This history goes back to the earliest days of the republic. In 1800, Thomas Jefferson’s Republican Party won a clean sweep of the presidency and both branches of Congress. It was the end of the Federalists as a national party; except at the Supreme Court, where lame-duck officials acted quickly to leave a long-lasting Federalist legacy. During the interregnum between Jefferson’s election and his inauguration, Chief Justice Oliver Ellsworth resigned, enabling the defeated president John Adams to nominate John Marshall to be chief justice. The lame-duck Federalist Senate confirmed Marshall. The new chief justice, a strong nationalist, went on to dominate the Supreme Court for 35 years while Jefferson and four more presidents watched in fuming frustration.

The outgoing Federalists also cut the number of justices from six to five to keep the incoming Democratic-Republicans from filling the first “vacancy.” The newcomers promptly restored the number to six.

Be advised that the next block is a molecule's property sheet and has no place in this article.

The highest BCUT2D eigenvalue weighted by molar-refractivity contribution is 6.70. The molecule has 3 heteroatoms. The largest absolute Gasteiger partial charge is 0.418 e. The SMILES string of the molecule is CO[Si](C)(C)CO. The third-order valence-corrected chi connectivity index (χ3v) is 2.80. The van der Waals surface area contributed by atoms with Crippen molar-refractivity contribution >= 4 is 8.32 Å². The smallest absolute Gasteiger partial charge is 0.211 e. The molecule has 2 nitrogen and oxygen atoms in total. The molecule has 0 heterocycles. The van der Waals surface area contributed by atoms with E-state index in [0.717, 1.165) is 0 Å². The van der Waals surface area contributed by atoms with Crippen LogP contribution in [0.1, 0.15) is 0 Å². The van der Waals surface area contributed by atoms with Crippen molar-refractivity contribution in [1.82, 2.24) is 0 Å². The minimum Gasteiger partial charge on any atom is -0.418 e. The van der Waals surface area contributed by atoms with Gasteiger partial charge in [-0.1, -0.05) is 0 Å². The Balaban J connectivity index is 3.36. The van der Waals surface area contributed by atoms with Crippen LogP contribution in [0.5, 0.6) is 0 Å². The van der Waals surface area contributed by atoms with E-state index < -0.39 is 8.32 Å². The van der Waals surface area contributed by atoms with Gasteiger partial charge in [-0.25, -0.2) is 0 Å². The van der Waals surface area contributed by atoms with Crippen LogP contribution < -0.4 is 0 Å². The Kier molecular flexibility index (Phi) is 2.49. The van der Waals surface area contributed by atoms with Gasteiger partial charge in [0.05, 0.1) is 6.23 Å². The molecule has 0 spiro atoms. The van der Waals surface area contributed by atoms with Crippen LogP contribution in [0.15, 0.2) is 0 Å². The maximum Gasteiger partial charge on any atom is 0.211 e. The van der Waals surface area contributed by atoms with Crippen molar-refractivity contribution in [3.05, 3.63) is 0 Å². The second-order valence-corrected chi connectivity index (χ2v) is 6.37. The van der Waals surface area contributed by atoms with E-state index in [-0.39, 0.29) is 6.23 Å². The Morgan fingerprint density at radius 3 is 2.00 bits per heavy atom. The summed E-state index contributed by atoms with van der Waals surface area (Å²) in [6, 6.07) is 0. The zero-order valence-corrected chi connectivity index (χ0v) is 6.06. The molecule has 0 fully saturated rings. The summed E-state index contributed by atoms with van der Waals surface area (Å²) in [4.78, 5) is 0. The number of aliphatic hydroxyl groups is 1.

Similar political maneuvering occurred again in 1866, after the Civil War, when the Republican Congress reduced the number of seats on the court from its high of 10 to seven, to prevent President Andrew Johnson, a white supremacist Democrat, from appointing justices who might block their Reconstruction efforts. Congress added back seats in 1869, after Republican Ulysses S. Grant was elected president, bringing the number of justices to the present nine.

Grant’s appointments produced instant change: the new majority reversed course on a crucial national issue in 1871, upholding the validity of “greenbacks” (paper money) issued during the Civil War, which the court had declared unconstitutional just a year before.

The most famous story about the court’s composition is, of course, President Franklin D. Roosevelt’s plan to create additional Supreme Court seats after a five-to-four reactionary majority ruled a succession of his New Deal programs unconstitutional. Amid the uproar over this plan, Justice Owen Roberts suddenly reversed his position and began voting to uphold Roosevelt’s liberal economic measures. This single change has sometimes been labeled “The Switch in Time that Saved Nine.”